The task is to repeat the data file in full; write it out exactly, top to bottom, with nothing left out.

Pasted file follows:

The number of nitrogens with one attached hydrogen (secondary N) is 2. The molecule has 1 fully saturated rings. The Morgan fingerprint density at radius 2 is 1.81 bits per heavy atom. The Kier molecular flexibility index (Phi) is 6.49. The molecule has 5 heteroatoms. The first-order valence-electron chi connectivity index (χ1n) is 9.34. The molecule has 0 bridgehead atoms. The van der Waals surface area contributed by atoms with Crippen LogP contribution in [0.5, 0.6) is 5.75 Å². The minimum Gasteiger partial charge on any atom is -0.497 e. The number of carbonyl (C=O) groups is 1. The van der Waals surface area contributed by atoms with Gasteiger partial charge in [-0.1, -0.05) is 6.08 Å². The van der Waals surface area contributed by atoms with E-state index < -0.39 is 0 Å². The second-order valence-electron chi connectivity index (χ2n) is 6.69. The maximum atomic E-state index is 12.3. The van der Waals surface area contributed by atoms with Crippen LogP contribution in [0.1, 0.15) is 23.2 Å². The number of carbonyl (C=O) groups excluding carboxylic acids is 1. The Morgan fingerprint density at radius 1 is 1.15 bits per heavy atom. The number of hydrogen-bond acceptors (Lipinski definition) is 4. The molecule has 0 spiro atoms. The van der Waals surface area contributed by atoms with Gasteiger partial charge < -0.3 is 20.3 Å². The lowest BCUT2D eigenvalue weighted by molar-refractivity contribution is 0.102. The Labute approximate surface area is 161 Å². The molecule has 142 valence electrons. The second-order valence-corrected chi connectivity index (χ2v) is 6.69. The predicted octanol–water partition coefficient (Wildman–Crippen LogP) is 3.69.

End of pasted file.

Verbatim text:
The number of nitrogens with one attached hydrogen (secondary N) is 2. The molecule has 1 fully saturated rings. The Morgan fingerprint density at radius 2 is 1.81 bits per heavy atom. The Kier molecular flexibility index (Phi) is 6.49. The molecule has 5 heteroatoms. The first-order valence-electron chi connectivity index (χ1n) is 9.34. The molecule has 0 bridgehead atoms. The van der Waals surface area contributed by atoms with Crippen LogP contribution in [0.5, 0.6) is 5.75 Å². The minimum Gasteiger partial charge on any atom is -0.497 e. The number of carbonyl (C=O) groups is 1. The van der Waals surface area contributed by atoms with Gasteiger partial charge in [-0.1, -0.05) is 6.08 Å². The van der Waals surface area contributed by atoms with E-state index < -0.39 is 0 Å². The second-order valence-electron chi connectivity index (χ2n) is 6.69. The maximum atomic E-state index is 12.3. The van der Waals surface area contributed by atoms with Crippen LogP contribution in [0.1, 0.15) is 23.2 Å². The number of carbonyl (C=O) groups excluding carboxylic acids is 1. The Morgan fingerprint density at radius 1 is 1.15 bits per heavy atom. The number of hydrogen-bond acceptors (Lipinski definition) is 4. The molecule has 0 spiro atoms. The van der Waals surface area contributed by atoms with Gasteiger partial charge < -0.3 is 20.3 Å². The lowest BCUT2D eigenvalue weighted by molar-refractivity contribution is 0.102. The Labute approximate surface area is 161 Å². The molecule has 142 valence electrons. The second-order valence-corrected chi connectivity index (χ2v) is 6.69. The predicted octanol–water partition coefficient (Wildman–Crippen LogP) is 3.69.